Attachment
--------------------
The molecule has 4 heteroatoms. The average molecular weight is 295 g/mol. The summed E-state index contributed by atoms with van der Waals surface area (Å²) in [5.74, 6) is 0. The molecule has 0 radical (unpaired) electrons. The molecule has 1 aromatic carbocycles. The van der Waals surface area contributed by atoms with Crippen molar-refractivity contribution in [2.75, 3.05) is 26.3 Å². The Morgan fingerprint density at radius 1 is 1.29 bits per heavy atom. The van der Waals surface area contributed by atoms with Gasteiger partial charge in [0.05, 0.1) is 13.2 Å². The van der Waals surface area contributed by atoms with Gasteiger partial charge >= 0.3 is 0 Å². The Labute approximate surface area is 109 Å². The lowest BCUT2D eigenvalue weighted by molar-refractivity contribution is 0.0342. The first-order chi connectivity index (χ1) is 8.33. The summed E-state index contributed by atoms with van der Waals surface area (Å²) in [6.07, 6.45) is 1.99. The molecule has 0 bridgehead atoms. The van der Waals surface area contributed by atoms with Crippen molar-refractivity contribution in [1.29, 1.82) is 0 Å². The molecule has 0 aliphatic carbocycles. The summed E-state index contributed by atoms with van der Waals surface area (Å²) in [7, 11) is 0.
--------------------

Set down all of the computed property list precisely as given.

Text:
The molecule has 4 heteroatoms. The average molecular weight is 295 g/mol. The summed E-state index contributed by atoms with van der Waals surface area (Å²) in [5.74, 6) is 0. The molecule has 0 radical (unpaired) electrons. The molecule has 1 aromatic carbocycles. The van der Waals surface area contributed by atoms with Crippen molar-refractivity contribution in [2.75, 3.05) is 26.3 Å². The Morgan fingerprint density at radius 1 is 1.29 bits per heavy atom. The van der Waals surface area contributed by atoms with Gasteiger partial charge in [0.05, 0.1) is 13.2 Å². The van der Waals surface area contributed by atoms with Gasteiger partial charge >= 0.3 is 0 Å². The Labute approximate surface area is 109 Å². The lowest BCUT2D eigenvalue weighted by molar-refractivity contribution is 0.0342. The first-order chi connectivity index (χ1) is 8.33. The summed E-state index contributed by atoms with van der Waals surface area (Å²) in [6.07, 6.45) is 1.99. The molecule has 0 bridgehead atoms. The van der Waals surface area contributed by atoms with Crippen molar-refractivity contribution in [1.29, 1.82) is 0 Å². The molecule has 0 aliphatic carbocycles. The summed E-state index contributed by atoms with van der Waals surface area (Å²) in [7, 11) is 0.